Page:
The Saint-Salvi collegiate church is one of the largest Romanesque churches in the Albigensian region. A stone's throw from the cathedral, this monument completes the historical visit of Old Alby. Push your curiosity up the stairs, the cloister is nestled in the heart of the old town.

The collegiate church romano-gothic

The Saint-Salvi collegiate church, named after the 1st bishop of the city of Albi in the XNUMXth century, has stood proudly since the XNUMXth century, located at the corner of Place Sainte-Cécile. From the XNUMXth century, the foundations of a white stone church were laid on the presumed site of the tomb of Saint Salvi. Notice the mixture of stones and bricks coinciding with the change of materials in the XNUMXth century. It is possible to read directly on the building the various architectural phases and the transition from Romanesque to Gothic. The bell tower is topped with a turret called “gachol“, in Occitan gachar means watch, watch. It made it possible to monitor the people who presented themselves at the ramparts of the city. Several districts of Albi had their own mess.

To see in the college

  • six large canvases offered by the consuls of Albi in 1725 relate the life of Saint-Salvi and the history of the town.
  • At the back of the church, under theMoucherel organ, set of sculptures, in polychrome wood, "Christ with links" are surprising in detail and color

Organs and Saint Joseph chapel, find out more

The Cloister and its garden

This cloister Saint-Salvi, built in 1270, is a small haven of peace where silence reigns. It is like an invitation to quietude, to observation… The doors that can be seen under the galleries gave directly onto the cells of the canons, they have been transformed into living quarters. The remaining wing of the cloister and the Romanesque arches are associated with gothic capitals sculpted with characters, animals or vegetation.
In the center of this cloister, a garden takes up the organization of the herb garden in which aromatic and medicinal herbs were cultivated. Providing food and care, potted herbs and medicinal plants was the objective. He is part of five vegetable gardens created by the City of Albi where vegetables, condiments and herbs are made available to passers-by: a plant and edible heritage shared.

Take a good look at the bricks on the walls under the arches: some still bear the fingerprints of the brickmakers who had to turn the bricks over to dry them before firing them.

The carillon of Saint-Salvi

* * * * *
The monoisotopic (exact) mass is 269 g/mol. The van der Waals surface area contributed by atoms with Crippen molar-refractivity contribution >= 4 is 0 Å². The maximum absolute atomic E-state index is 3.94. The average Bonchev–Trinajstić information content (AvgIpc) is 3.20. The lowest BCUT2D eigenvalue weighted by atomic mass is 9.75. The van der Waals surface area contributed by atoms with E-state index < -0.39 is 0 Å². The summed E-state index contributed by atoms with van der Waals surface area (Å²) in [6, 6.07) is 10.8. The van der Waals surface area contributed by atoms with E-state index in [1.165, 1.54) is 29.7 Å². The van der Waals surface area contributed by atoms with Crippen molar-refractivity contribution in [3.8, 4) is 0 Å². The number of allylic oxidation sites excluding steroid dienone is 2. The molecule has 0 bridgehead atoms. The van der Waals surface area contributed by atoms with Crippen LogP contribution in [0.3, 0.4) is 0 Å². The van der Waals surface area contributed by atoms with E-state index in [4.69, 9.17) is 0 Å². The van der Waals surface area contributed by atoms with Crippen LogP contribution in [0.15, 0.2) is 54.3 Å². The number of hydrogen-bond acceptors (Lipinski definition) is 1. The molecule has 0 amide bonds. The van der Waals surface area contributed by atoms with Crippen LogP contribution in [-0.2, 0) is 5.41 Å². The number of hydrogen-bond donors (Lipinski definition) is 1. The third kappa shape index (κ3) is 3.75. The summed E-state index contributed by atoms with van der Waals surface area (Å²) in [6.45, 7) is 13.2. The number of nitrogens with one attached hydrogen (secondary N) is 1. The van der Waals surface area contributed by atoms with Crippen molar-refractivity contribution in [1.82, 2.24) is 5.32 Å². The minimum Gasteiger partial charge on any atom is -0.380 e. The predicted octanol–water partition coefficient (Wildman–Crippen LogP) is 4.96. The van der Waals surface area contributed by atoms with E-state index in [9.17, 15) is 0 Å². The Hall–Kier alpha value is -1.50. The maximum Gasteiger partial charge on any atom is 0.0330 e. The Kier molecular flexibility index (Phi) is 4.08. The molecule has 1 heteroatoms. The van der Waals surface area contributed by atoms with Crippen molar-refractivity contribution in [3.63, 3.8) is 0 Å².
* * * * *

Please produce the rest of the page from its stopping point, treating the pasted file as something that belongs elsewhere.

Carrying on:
Albi Tourism

The carillon of Saint-Salvi

It consists of 8 bells installed in 1959 by the Paccard foundry in Annecy. All the bells, installed at the same level on a three-bay wooden belfry, can ring on the fly. He is the master of time in the historic center punctuating the day by marking 8 a.m., 12 p.m., 1 p.m. and 15 p.m. He has about forty pieces in his repertoire. Its tunes resonate in the historic center. Near Albi, the Carillon de la Drèche and its 19 bells are impressive. Every Sunday at 31 p.m., the carillonneur plays live.

On video

Saint-Salvi Square

At the apse of the collegiate church is the Place Saint-Salvi, which was a commercial place in the Middle Ages. The arcades that line the square also provided shelter in rainy weather. This square, slightly removed from the flow of the main street, is a little cocoon where you can rest, eat, listen to concerts by artists place festival in summer. At the end of the cutlery, a passage leads to the Saint Salvi cloister.
Rue Sainte-Cécile is one of the busiest shopping streets in Albi. No wonder, since all the alleys that surrounded the collegiate church belonged to traders and their name is reminiscent of the name of trades in the Middle Ages. From the construction of the church and throughout the XNUMXth century, the collegiate generates the emergence of a district: the town of Saint-Salvi. Thus, what is still today the oldest church in Albi, was surrounded by a ring of shopping streets. This ring is called “la roda de la plassa” (the wheel of the place).  

Pratical information

Opening hours from January 01 to December 31, 2024
Monday Open from 08 p.m. to 12 p.m. and from 14:30 p.m. to 17 p.m.
Tuesday Open from 08 p.m. to 12 p.m. and from 14:30 p.m. to 17 p.m.
Wednesday Open from 08 p.m. to 12 p.m. and from 14:30 p.m. to 17 p.m.
Thursday Open from 08 p.m. to 12 p.m. and from 14:30 p.m. to 17 p.m.
Friday Open from 08 p.m. to 12 p.m. and from 14:30 p.m. to 17 p.m.
Saturday Open from 10 p.m. to 12 p.m. and from 14:30 p.m. to 19 p.m.
Sunday Open from 14 a.m. to 17 p.m.
Closing extended to 18 p.m. in June and September
Continuous day in July and August

Was this content useful to you?